Today is Wednesday, September 13, 2023, and here is today’s essential intelligence.

Written by Pam Rosacia.


Renewed Fall In Demand For Consumer Services Bodes Ill For Growth But Will Pull Inflation Lower

Global PMI survey data, based on data from S&P Global's 40 national business surveys, showed the overall rate of output growth fading for a third month running in August, dropping to its lowest since the current upturn began in February. However, another way of gauging the health of the global economy is by looking at sectoral performance. The advantage of the worldwide PMI data is that the survey results can be analyzed at both the country level and a detailed sector level.

—Read the article from S&P Global Market Intelligence

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Capital Markets

S&P US Indices H1 2023: Analyzing Relative Returns To Russell

After a challenging year in 2022, the US equity market saw a strong turnaround in the first half of 2023, with the S&P 500® up 17% since year-end 2022. Exhibit 1 shows that the rebound was also observed across the cap spectrum. Returns in the second quarter outperformed the first quarter after the market shook off regional bank concerns earlier this year.

—Read the article from S&P Dow Jones Indices

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Global Trade

Fractal Shipping Pauses Russian Crude Trade As Fleet May Be Expanded

Fractal Shipping, which has carried 88 million barrels of crude and oil products since December 2022 — half of it of Russian origin — is considering expanding its fleet of 28 ships to include ships that are less than 10 years old, while seeking more traditional business in India, Turkey and the Persian Gulf now that the window on Russia crude has closed, CEO Mathieu Philippe said in an interview in Dubai with S&P Global Commodity Insights.

—Read the article from S&P Global Commodity Insights

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Listen: Unpacking Big Oil’s Risky Bet On German Offshore Wind

The hefty premiums paid by BP and TotalEnergies in Germany’s latest offshore wind auction reflect the value these companies place on diversification — but do the economics stack up? Competition for offshore concessions has been fierce, but the sector is also under extreme cost pressure from stressed supply chains and rising inflation. S&P Global Commodity Insights’ news editors Henry Edwardes-Evans, Andreas Franke and Alex Blackburne discuss these issues with S&P Global analyst director colleague Coralie Laurencin.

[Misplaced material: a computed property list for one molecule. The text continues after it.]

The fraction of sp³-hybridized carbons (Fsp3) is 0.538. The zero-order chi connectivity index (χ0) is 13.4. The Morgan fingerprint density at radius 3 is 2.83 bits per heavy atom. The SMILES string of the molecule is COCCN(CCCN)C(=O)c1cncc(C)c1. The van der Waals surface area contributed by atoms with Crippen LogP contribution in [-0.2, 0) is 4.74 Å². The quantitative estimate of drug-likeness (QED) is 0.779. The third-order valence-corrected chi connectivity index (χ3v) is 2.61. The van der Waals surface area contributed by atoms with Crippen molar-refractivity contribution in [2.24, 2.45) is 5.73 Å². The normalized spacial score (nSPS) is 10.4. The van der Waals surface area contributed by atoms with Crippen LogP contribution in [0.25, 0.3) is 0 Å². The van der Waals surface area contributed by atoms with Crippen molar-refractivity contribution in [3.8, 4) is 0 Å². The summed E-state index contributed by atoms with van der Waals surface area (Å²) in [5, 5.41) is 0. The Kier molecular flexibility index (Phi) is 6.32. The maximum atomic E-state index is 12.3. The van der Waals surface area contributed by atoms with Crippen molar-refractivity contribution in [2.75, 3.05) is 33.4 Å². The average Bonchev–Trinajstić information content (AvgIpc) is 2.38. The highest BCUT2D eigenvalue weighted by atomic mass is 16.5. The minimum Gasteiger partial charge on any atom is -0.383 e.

—Listen and subscribe to Future Energy, a podcast from S&P Global Commodity Insights

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Energy & Commodities

Contrasting Upstream Emissions In Northwest Australia Offshore

The area offshore northwest of Australia, spanning from the North Carnarvon Basin to the Bonaparte Basin, is the country's most significant petroleum producing area. The commercialization of gas in the region, through the development of liquefied natural gas (LNG) projects, has played a significant role in establishing Australia as a prominent global producer of LNG. This achievement started with the Northwest Shelf LNG asset, and has been realized over four decades, during which time the LNG facilities, and other oil and gas field developments, have been sanctioned.

—Read the article from S&P Global Commodity Insights

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Technology & Media

Sector Review: Taiwan Top 50 Corporates: Rising Sustainability Awareness Opens Opportunities In The Electric Vehicle Supply Chain

Investments by the top 50 corporates in electric vehicle (EV), renewable energy and sustainable products are generally positive to their business position and underpin potential growth prospects and improving business diversity. Intense competition for some products could increase business risk and offset the benefit of business diversity and growth potential. The benefit to business position alone is less likely to materially strengthen credit profiles over the next one to three years, given the limited EBITDA contribution from these products before at least 2025.

—Read the report from S&P Global Ratings